Australian Attorney-General Robert McClelland and New Zealand Justice Minister Simon Power today announced that both countries will introduce legislation as a priority to make resolving legal disputes across the Tasman cheaper, more efficient and less complicated.
The legislation will implement the Trans-Tasman Court Proceedings and Regulatory Enforcement Treaty that was signed in July 2008.
The Treaty includes a number of innovative measures, such as expanding the range of court judgments that can be enforced across the Tasman, and simplifying the process for doing so.
The Treaty also allows certain fines imposed in one country to be enforced in the other, improving the effectiveness, integrity and efficiency of Trans-Tasman markets.
"Making it easier and more cost effective for Australian and New Zealand businesses and individuals to resolve disputes will further encourage trade between our two countries," Mr McClelland said.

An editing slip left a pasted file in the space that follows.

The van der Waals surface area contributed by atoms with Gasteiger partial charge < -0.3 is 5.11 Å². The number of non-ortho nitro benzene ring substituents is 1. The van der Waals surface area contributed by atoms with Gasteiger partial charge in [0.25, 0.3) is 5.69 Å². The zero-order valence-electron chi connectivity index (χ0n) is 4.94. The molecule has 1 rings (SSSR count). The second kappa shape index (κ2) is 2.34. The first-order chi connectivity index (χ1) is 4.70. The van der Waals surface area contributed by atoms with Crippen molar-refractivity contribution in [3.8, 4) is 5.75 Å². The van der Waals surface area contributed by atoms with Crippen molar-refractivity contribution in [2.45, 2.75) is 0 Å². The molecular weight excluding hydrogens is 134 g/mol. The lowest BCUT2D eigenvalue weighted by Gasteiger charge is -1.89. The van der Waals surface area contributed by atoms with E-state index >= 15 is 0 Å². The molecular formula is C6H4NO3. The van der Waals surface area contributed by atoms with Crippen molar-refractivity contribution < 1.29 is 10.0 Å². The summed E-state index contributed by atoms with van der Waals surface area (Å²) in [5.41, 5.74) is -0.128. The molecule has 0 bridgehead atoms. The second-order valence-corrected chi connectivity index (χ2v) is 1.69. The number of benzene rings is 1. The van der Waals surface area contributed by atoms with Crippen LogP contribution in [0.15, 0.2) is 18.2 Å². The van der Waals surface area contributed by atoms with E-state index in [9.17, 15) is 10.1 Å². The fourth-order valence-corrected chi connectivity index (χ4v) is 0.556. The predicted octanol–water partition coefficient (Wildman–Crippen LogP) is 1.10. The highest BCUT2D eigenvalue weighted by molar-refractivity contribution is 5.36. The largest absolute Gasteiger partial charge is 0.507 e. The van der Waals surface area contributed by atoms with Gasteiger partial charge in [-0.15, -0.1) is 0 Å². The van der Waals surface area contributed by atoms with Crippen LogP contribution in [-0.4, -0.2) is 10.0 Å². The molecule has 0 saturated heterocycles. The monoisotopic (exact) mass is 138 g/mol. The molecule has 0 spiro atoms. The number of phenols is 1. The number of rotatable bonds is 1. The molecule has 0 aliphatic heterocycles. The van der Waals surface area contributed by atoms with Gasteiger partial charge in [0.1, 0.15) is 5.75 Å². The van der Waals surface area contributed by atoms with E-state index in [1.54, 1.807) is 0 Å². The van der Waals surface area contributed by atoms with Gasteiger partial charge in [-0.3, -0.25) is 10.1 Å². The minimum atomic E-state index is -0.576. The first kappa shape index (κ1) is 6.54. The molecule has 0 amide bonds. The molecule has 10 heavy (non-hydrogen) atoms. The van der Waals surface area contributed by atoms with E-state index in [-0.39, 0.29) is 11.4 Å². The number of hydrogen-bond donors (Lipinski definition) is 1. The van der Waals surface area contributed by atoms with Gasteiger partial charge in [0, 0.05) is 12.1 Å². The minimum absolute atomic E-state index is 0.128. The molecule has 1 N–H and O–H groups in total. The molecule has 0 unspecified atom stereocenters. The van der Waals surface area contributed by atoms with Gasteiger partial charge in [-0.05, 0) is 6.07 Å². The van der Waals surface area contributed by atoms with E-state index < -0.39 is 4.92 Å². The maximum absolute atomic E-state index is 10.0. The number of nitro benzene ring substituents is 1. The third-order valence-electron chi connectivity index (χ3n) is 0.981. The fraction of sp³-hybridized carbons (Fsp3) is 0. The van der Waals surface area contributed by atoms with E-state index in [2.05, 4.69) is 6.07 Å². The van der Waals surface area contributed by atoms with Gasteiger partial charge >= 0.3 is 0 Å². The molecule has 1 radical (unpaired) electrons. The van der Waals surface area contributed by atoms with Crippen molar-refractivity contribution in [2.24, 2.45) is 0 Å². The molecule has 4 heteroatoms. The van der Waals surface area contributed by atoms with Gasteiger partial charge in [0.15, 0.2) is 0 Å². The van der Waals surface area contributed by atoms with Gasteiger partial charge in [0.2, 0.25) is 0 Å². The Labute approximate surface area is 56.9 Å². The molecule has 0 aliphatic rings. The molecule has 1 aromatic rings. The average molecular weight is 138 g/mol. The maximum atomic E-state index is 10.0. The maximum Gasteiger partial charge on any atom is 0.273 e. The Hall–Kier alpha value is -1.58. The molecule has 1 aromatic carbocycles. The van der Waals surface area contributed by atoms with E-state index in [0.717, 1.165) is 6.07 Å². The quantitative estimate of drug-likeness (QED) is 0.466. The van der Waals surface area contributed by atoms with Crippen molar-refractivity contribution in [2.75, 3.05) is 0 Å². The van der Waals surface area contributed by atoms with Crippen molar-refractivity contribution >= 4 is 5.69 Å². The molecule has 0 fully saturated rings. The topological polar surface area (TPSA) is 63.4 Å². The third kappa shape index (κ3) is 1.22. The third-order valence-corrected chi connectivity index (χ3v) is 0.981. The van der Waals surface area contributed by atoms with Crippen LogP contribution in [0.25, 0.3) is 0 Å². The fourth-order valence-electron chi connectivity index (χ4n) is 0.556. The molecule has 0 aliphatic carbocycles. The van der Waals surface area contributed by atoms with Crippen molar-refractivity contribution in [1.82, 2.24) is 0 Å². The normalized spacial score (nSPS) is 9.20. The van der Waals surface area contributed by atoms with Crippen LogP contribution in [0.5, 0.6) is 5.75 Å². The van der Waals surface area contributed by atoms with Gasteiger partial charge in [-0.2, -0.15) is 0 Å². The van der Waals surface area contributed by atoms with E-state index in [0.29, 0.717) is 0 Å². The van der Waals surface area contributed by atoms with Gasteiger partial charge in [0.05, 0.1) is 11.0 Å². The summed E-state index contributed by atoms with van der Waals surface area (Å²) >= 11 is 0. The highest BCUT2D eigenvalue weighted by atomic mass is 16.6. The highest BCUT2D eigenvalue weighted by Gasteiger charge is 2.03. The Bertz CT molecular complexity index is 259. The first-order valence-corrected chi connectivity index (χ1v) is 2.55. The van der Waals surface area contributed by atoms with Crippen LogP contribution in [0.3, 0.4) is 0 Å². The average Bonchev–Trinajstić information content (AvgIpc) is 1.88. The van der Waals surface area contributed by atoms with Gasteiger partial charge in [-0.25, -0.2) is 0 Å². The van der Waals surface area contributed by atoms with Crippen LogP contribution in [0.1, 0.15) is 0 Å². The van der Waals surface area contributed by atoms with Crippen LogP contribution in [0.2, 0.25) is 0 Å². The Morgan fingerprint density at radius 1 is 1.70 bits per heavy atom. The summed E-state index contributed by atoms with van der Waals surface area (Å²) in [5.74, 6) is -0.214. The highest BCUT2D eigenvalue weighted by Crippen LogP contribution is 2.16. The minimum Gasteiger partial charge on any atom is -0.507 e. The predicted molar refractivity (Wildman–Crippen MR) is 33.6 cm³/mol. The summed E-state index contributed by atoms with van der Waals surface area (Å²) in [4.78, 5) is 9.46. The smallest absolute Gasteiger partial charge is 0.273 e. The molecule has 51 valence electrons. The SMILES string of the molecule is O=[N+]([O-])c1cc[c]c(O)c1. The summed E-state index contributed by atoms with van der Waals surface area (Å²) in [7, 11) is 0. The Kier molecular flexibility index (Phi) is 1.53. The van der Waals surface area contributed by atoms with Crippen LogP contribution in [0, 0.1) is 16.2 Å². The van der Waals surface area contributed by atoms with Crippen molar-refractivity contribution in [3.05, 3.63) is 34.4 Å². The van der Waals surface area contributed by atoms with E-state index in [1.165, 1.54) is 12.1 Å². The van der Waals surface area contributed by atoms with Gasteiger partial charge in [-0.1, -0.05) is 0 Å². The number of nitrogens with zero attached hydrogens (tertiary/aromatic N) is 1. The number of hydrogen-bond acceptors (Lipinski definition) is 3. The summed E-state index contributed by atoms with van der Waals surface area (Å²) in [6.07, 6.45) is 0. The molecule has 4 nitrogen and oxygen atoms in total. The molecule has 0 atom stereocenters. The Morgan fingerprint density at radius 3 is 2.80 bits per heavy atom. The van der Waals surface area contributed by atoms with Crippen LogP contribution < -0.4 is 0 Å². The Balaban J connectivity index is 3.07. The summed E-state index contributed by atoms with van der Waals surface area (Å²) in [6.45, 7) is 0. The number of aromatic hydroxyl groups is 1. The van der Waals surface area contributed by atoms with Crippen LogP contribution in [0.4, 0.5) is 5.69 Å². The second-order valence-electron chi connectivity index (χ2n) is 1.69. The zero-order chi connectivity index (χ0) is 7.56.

"With the global financial crisis likely to increase the number and complexity of legal disputes, it is more important than ever that legal processes are simple and affordable," Mr Power said.
The Attorney-General and the Minister noted that the reforms would strengthen co-operation between the countries. This reflects the special nature of the trans-Tasman relationship, the strong similarities between the New Zealand and Australian legal systems, and the confidence each country has in the judicial and regulatory institutions of the other.
The reforms are based on recommendations made in December 2006 by the Trans-Tasman Working Group on Court Proceedings and Regulatory Enforcement. The Working Group undertook public and stakeholder consultation before finalising its recommendations.
Source: Ministerial Media Release